The three volumes of the Commission of Audit report released today form an impressive guide to the reform of the Queensland Government over the rest of the decade. With solid analysis of policy issues across the wide range of public services in Queensland, and strong arguments in support of greater outsourcing and privatisation, the report will have a long shelf life. I have no doubt the report will one day be cited as instrumental in the inevitable privatisation of Energex and Ergon, which unfortunately the Government in its response today has rejected for now, even though sales proceeds would pay off a big chunk of State debt, as Commission head Peter Costello pointed out on tonight’s 7.30 Report.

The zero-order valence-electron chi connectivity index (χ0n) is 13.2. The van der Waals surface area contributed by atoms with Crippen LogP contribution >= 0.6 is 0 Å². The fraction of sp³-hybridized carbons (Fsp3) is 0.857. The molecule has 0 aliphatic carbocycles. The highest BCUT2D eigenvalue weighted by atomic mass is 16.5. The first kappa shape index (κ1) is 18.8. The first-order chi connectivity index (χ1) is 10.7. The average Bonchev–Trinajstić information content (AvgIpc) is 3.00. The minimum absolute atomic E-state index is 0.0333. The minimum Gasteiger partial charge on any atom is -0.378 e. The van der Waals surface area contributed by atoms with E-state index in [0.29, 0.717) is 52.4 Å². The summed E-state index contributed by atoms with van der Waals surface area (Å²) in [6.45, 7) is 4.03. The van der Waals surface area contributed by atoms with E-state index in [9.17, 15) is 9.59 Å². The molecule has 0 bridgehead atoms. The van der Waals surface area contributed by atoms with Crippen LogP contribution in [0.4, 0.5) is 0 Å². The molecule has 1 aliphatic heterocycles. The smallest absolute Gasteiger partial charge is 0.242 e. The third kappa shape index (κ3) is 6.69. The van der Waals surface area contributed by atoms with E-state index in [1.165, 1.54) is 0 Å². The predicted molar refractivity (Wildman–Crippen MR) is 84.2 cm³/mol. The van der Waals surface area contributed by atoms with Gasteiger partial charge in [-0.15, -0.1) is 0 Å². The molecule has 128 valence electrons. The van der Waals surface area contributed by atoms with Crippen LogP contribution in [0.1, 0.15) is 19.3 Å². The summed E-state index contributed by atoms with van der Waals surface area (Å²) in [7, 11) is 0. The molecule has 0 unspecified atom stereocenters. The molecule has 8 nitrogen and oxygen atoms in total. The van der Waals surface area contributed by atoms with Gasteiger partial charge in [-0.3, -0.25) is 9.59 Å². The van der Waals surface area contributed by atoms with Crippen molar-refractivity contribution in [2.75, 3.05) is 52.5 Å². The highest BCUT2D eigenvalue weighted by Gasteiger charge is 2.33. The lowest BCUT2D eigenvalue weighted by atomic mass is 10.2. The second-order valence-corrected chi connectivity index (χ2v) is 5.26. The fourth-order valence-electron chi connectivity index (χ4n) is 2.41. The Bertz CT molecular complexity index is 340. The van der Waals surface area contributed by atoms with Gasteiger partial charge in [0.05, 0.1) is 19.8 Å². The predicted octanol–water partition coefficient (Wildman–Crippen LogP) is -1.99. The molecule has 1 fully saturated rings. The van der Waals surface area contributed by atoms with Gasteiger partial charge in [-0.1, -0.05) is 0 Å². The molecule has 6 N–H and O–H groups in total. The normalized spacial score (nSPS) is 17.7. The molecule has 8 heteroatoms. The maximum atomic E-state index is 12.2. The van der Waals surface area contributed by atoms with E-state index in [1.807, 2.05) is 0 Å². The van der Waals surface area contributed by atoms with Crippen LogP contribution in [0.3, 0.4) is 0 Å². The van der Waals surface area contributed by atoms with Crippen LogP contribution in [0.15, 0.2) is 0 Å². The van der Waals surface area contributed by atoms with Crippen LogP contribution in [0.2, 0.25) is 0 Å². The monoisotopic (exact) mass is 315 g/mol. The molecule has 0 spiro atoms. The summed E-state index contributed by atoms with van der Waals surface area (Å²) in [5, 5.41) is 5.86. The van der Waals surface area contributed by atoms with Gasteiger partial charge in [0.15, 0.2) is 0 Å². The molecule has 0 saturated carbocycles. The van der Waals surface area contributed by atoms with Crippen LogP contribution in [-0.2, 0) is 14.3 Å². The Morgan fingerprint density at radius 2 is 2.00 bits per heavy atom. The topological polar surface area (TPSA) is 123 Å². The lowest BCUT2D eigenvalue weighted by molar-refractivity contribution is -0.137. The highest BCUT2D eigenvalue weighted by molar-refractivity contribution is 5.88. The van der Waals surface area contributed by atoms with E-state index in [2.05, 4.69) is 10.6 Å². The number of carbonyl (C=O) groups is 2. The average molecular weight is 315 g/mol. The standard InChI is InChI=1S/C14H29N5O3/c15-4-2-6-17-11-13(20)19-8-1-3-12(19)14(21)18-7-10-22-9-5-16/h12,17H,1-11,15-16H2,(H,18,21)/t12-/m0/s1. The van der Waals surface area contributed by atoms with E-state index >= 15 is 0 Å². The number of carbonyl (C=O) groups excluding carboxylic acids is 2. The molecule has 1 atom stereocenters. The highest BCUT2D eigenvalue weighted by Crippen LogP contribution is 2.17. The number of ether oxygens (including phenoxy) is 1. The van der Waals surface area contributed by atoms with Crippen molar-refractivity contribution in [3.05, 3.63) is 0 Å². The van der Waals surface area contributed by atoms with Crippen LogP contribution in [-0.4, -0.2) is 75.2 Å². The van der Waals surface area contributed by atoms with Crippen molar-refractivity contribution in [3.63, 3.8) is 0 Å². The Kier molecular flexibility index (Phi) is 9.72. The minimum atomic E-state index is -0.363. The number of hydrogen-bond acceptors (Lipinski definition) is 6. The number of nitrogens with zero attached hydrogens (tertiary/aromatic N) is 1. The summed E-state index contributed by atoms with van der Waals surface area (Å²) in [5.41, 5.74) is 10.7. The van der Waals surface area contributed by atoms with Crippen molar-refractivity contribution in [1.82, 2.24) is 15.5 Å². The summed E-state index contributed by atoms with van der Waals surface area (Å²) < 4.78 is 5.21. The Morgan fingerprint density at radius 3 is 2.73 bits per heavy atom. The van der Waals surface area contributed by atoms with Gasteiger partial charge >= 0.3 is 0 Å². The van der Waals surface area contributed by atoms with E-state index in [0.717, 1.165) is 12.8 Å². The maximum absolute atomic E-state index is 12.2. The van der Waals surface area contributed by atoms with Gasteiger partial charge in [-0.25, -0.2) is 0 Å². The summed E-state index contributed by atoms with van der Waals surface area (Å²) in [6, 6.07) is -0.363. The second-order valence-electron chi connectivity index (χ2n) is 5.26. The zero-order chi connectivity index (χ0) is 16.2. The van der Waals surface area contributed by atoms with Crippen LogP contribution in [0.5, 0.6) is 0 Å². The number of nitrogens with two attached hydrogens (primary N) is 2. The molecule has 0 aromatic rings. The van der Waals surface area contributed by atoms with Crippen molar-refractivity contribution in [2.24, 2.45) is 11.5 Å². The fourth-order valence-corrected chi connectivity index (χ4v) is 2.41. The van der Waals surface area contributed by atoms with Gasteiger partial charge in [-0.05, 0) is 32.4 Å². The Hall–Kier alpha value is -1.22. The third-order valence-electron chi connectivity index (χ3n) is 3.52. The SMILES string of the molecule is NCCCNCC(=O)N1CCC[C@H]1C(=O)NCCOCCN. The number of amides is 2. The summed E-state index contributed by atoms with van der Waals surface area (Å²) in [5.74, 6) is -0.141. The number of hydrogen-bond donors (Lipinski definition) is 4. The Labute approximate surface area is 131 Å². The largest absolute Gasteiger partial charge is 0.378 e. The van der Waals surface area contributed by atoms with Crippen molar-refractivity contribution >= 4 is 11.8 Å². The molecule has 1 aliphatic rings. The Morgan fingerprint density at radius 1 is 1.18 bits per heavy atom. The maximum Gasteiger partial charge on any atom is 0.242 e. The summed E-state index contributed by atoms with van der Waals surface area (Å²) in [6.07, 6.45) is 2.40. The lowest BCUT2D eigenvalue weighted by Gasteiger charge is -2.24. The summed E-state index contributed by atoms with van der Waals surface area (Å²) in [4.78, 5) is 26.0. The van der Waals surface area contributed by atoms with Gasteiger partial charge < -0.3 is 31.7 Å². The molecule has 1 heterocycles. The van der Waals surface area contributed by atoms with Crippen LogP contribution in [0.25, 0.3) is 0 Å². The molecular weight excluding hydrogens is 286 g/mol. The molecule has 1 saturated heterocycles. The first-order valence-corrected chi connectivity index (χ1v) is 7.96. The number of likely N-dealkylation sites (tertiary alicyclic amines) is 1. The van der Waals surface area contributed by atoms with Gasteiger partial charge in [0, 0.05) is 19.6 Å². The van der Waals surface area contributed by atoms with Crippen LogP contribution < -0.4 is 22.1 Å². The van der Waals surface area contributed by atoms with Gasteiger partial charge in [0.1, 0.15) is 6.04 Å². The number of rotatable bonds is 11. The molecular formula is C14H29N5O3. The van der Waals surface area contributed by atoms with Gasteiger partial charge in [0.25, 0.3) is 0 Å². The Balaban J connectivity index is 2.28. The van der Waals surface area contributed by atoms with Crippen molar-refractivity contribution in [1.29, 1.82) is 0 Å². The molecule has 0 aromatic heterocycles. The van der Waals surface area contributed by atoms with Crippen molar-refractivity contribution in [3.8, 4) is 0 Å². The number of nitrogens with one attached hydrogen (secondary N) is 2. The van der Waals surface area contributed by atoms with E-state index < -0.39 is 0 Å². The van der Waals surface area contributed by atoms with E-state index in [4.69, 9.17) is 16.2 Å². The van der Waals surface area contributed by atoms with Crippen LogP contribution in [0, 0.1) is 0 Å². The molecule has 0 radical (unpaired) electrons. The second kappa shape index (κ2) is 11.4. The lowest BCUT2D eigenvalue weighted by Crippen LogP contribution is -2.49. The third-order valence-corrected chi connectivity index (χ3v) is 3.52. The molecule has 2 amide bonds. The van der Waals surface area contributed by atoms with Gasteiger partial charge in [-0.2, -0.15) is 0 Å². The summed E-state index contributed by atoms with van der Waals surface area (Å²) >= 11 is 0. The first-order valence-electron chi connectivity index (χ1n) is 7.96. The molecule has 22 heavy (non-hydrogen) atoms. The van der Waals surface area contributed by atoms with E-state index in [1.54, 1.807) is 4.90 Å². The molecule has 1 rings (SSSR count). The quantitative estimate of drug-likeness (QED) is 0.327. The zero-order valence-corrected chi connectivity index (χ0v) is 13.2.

Although some of the Commission’s recommendations were rejected, the Government has committed to implementing a large number of them and there is doubt the implementation of many of the Commission’s recommendations (e.g. contestability of public transport services, commercialisation of TAFE, among others) will have profound consequences for public service delivery and will drive efficiency and productivity improvements.
While on the theme of public sector efficiency, I should note the Centre for Independent Studies’s recently set up website Waste Watch, which is dedicated to identifying what it considers wasteful uses of public funds, such as $10k for yoga at Parliament House in Canberra.
This is an issue of great interest to me. With my wife and I both being Queensland public servants, more than ever I fear the sword of Damocles hanging over our heads. We are going hell for leather paying down our house as quick as possible (having bought in 1999 and never having extended the size of the loan, our debt is tiny compared to that which is typical today, so that’s one thing at least).